painful experience) that no input can be taken for granted.  Ingenious users
can always come up with things that will screw up a program, or use it in ways
that corrupt the system.  We have learned how to guard against many types of
invalid input, but the quest for the "idiot proof system" goes on.  The problem
may grow worse with time.  As our systems gain more "expert" capability, they
will have the appearance of having real-world knowledge and some common sense.
When users depend on that human quality in their systems failures abound.
Increasing capability will bring yet more RISKS in computer systems.

      [Guess what?  I found the "NONE" case in RISKS-3.12, 24 June 1986, 
      contributed by Chuck Price, and augmented by yours truly.  It was
      supposedly CALIFORNIA, which now instructs officers to always write
      "NONE" in the case of unknown plate.  I suppose "N.A." (not available) or
      "UNKNOWN" might also cause trouble.  Having 7 characters adds more fun,
      but there are plenty of plates in any case that would be reminiscent of
      Abbott and Costello:
         Officer: "Please give me your license plate number."  
         Driver:  "NEVER" or "WHY" or "WHY NOT" or "DON'T ASK".
      But, if you really want to confuse the computer matching programs, you
      might opt for something like 1OI0O01, which on California plates would
      be quite hard to read accurately as it flies by.  PGN]


ATM-OS-FEARic pollution (Re: RISKS-6.39)

Jim Sims <sims@stsci.arpa>
Thu, 10 Mar 88 12:33:19 EST
I also have an ATM related horror - that the bank didn't catch.

I recently moved to a new city and didn't get around to balancing my chackbook
for a couple of months. When I did I noticed something rather odd.  There were
two ATM withdrawals for $50 spaced one minute apart at an ATM machine about 5
miles from my house, on the evening of the day our furniture arrived. Now, any
other day/combination I wouldn't have caught, but I knew I didn't go to an ATM
that day (certainly NOT one 6 miles away when there are several closer), we had
both cards at home, we ate at home that night, and I have NEVER withdrawn $50
twice when I wanted $100, I withdraw $100 (too lazy? too smart? to push those
buttons twice).

I notified the bank, and spent several months hassling the bank about it, and
after explaining that I deal with computers for a living, they finally decided:

        "We did not make an error, but out of courtesy to you, since you 
        are so convinced, we are restoring the $100 to your account."

I thanked them and advised them to notify "whoever handles computer security"
in their institution.

        [The "SUBJECT:" line refers to the negative effects of developing
        a phobia against ATM systems, in case you hadn't guessed.  PGN]


another ATM discrepancy story

Ken Yap <ken@cs.rochester.edu>
Thu, 10 Mar 88 15:01:46 -0500
Years ago I used the ATM service of a bank in my home country. One day
I requested a withdrawal. The machine went through the motions of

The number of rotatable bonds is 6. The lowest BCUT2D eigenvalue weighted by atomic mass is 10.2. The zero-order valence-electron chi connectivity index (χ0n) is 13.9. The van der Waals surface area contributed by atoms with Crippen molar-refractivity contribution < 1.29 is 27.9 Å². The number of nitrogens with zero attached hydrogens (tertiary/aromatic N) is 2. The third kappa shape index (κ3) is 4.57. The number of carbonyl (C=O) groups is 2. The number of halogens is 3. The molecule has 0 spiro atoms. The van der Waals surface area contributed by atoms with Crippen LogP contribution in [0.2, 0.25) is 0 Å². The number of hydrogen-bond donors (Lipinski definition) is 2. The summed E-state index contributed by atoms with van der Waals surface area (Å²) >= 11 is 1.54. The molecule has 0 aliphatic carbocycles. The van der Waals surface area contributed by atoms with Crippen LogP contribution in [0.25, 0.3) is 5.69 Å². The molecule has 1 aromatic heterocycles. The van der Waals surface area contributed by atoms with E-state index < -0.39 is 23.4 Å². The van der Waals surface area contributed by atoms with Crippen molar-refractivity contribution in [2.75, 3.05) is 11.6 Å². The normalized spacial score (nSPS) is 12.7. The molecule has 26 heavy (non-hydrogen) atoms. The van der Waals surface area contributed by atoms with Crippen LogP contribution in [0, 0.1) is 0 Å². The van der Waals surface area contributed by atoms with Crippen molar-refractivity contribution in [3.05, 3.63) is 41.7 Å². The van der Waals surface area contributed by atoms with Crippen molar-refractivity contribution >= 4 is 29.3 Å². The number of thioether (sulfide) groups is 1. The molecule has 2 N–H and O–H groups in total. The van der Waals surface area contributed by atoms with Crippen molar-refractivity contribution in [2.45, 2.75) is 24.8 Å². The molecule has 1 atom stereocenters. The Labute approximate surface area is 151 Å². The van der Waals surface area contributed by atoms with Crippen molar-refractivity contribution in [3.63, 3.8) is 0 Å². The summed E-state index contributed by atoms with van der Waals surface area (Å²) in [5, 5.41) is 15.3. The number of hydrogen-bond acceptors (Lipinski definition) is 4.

verifying me, but just before I got the money, the machine shut down.
Cursing my luck I went into the bank and got the money via a teller.

A few days later I received a phone call from the bank. Did I try to
withdraw $X on a certain day? We have a discrepancy between the amount
of money in the ATM and the log. In the end I got my money back.

Since I only got a statement once a month, I don't know what would have
happened if the discrepancy had showed up in my statement a month later.
Risk: The teller makes you sign a receipt before giving you the money. If
the ATM screws up without a trace, how does one even begin to dispute with
the system?
                                     Ken


Re: computer error and learned helplessness

"James H. Coombs" <JAZBO%BROWNVM.BITNET@MITVMA.MIT.EDU>
Wed, 09 Mar 88 16:49:28 EST
Bruce Sesnovich writes:

> The ATMs I'm familiar with here in Massachusetts are monitored by hidden
> cameras, and I imagine the same is true of ATMs in other states.  The
> banks have recourse to the photographs taken by these cameras when a
> transaction is contested.

I have always wondered about those cameras.  What happens if you step back
out of view? wear a mask?  Wear a hat pulled down over your face?  I doubt
very much that those cameras have sophisticated pattern recognition (let's
hold the transaction until we get a good shot of a real human face).  So
what will banks do if the picture for a transaction doesn't enable us to
identify who the agent was or wasn't?
                                                  --Jim

Dr. James H. Coombs, Software Engineer, Research          jazbo@brownvm.bitnet
Institute for Research in Information and Scholarship (IRIS), Brown University


Why don't they learn? (American vs European Date formats)

Gary Friedman <garyf@devvax.Jpl.Nasa.Gov>
Wed, 9 Mar 88 17:18:44 PST
This is hardly a technology-related RISK, but it certainly falls within the
categories of low-level, people-not-thinking errors that have flooded recent
digests.

A friend of mine, who is backpacking (is there a RISK in verbing nouns?)
throughout Europe, possesses an extra AMEXCO card on my account displaying his
name.  (This is to assure instant cash in case of emergencies.)

One day I got a call from someone claiming to be from American Express,
stating that one of my checks that was cashed in one of the American offices
had bounced, and that if I didn't cover the ~$400 debt in three days my
account would be attacked by corporate white blood cells.  To my recollection,
I had written no such checks, although I did cash a check with them while in
London three months earlier for a similar amount.

Although quite courteous, she refused to reveal crucial information such as my
account number or exactly where and when the check was cashed.  ("We're not
allowed to give that information over the phone.")  Lacking proof, I treated
the call as if it was a prank and informed her that I would take no action
unless I saw physical evidence, like perhaps the bounced check.

Two days later the check came in the mail.  It was written and cashed by my